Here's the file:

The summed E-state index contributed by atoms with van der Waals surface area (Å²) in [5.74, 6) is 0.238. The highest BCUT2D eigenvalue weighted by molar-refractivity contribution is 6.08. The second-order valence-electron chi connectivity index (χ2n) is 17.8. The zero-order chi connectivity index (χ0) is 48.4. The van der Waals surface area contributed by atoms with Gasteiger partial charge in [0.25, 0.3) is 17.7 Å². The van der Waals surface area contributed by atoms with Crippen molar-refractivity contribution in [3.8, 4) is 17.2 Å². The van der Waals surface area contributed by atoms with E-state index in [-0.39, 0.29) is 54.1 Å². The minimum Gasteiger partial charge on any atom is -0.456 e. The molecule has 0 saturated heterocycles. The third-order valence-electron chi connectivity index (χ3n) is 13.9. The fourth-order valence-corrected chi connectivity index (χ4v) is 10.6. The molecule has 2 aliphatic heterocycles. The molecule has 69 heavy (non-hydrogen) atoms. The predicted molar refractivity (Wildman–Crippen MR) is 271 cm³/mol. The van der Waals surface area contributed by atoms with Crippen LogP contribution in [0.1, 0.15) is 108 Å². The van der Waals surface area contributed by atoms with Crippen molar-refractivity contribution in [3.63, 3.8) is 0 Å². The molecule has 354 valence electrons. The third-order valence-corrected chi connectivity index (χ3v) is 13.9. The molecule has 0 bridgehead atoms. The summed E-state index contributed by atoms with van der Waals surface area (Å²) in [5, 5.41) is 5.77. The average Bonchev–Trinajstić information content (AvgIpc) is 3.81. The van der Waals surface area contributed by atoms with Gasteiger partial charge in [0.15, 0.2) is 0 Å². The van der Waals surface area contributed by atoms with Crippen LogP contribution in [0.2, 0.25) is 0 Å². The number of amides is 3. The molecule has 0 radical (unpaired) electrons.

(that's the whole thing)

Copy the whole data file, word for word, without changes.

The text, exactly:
The summed E-state index contributed by atoms with van der Waals surface area (Å²) in [5.74, 6) is 0.238. The highest BCUT2D eigenvalue weighted by molar-refractivity contribution is 6.08. The second-order valence-electron chi connectivity index (χ2n) is 17.8. The zero-order chi connectivity index (χ0) is 48.4. The van der Waals surface area contributed by atoms with Gasteiger partial charge in [0.25, 0.3) is 17.7 Å². The van der Waals surface area contributed by atoms with Crippen molar-refractivity contribution in [3.8, 4) is 17.2 Å². The van der Waals surface area contributed by atoms with E-state index in [-0.39, 0.29) is 54.1 Å². The minimum Gasteiger partial charge on any atom is -0.456 e. The molecule has 0 saturated heterocycles. The third-order valence-electron chi connectivity index (χ3n) is 13.9. The fourth-order valence-corrected chi connectivity index (χ4v) is 10.6. The molecule has 2 aliphatic heterocycles. The molecule has 69 heavy (non-hydrogen) atoms. The predicted molar refractivity (Wildman–Crippen MR) is 271 cm³/mol. The van der Waals surface area contributed by atoms with Crippen LogP contribution in [0.1, 0.15) is 108 Å². The van der Waals surface area contributed by atoms with Crippen molar-refractivity contribution in [3.63, 3.8) is 0 Å². The molecule has 354 valence electrons. The third-order valence-corrected chi connectivity index (χ3v) is 13.9. The molecule has 0 bridgehead atoms. The summed E-state index contributed by atoms with van der Waals surface area (Å²) in [5, 5.41) is 5.77. The average Bonchev–Trinajstić information content (AvgIpc) is 3.81. The van der Waals surface area contributed by atoms with Gasteiger partial charge in [0.15, 0.2) is 0 Å². The van der Waals surface area contributed by atoms with Crippen LogP contribution in [0.2, 0.25) is 0 Å². The number of amides is 3. The molecule has 0 radical (unpaired) electrons.